Traverse delivered a multi-strand public and stakeholder dialogue and engagement programme to gauge opinion on the introduction of new IVF-based techniques for the avoidance of mitochondrial disease.
Traverse (formerly OPM Group) were asked by Innovate UK and Sciencewise to design and run public dialogue exploring the concept of stratified medicine with members of the public. The aim was to identify how stratified medicine can best contribute to healthcare and to understand how people feel about it. We ran six reconvened workshops with a cross-section of the public, some with a specific focus on patients and medical students. We worked hard to ensure that everyone present was listened to equally and carefully. Quality analysis and reporting ensured that the opinions and ideas of all who attended, including groups that are often overlooked, were properly represented.
The dialogue aimed to explore with members of the public the concept of stratified medicine, with a view to identifying how stratified medicine can best contribute to healthcare. The dialogue explore social and ethical issues raised by the science and aimed to understand how people feel about medical prescriptions based on genetic, or other, characteristics.
Importantly, one of the main aims of the dialogue was to allow members of the public, policy makers, scientists and other stakeholders to discuss the issues and learn from each other in an open forum. This means involving stakeholders in the design of the process, inviting experts to debate with the public, and asking the public to help report the outcomes back in a stakeholder summit at the end of the project.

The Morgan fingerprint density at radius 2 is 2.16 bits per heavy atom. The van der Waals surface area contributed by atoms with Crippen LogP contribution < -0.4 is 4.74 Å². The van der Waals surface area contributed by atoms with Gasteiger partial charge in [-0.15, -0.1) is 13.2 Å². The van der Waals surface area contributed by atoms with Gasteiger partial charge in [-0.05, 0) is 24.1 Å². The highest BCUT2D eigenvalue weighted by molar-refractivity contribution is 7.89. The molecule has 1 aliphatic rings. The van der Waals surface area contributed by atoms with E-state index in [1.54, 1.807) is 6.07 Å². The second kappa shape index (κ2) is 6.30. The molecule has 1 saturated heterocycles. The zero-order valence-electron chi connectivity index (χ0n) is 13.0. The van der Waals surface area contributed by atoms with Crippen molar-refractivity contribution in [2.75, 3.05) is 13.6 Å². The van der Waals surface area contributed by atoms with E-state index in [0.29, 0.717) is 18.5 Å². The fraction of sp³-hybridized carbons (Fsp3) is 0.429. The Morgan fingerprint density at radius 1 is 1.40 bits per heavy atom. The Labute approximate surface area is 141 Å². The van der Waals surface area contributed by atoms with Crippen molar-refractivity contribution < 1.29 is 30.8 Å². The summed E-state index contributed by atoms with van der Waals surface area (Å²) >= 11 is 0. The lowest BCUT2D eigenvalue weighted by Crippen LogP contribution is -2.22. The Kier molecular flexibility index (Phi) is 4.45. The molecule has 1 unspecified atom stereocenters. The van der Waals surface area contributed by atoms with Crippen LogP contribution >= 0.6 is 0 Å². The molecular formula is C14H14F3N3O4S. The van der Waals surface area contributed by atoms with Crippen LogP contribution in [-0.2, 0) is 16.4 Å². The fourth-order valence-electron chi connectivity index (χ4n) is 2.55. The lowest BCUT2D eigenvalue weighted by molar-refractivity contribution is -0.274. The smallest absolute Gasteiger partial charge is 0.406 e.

The dialogue involved four main themes and components:
- Two sets of reconvened workshops. Lay members of the public were engaged in deliberations facilitated by the OPM Group. These workshops are also engaging expert participants who have backgrounds in the clinical aspects of stratified medicine and bioethics. Expert participants are there to answer participants’ questions of clarification about the science and practice of stratified medicine, and gain insight for their own work in the field.
- Four sets of reconvened workshops. Patients, young experts (medical students), young people and young patients, were engaged on the topic in deliberations facilitated by the OPM Group.
- Self-facilitated workshops. Local patient and community groups will run their own workshops following train-the trainer sessions run by the OPM Group. By developing materials and training community members to run their own self-facilitated workshops we hope to gain more ‘natural’ responses to key issues. There are challenges for us in maintaining consistency within these self-managed groups, which we’re addressing through accessible digital materials, training sessions and follow up interviews.
- Collaboration with Relevant Experts. Stratified medicine is an area of emerging research, making it difficult to clearly define the scope of the topic for participants. In a similar fashion to that envisaged in this project, we have worked extensively with experts in the field to develop multimedia materials which preserve this complexity and uncertainty in the discussions we have with the public.
The direct output of the project is a report documenting our findings about the learning journeys people take in understanding stratified medicine, the social and ethical issues they are concerned about, and recommendations about how to manage these implications as stratified medicine enters the health care system. However, identifying these recommendations isn’t the end of the dialogue project, it’s vital that they are heard by the right people to act on them. We will be working with the TSB to organise a stakeholder summit where everyone from policy makers to industry leaders will come together with the dialogue participants to explore the findings and agree a way forward. We hope that by inviting decision makers to share in the outcome of the project and take ownership of its findings we can generate real impact.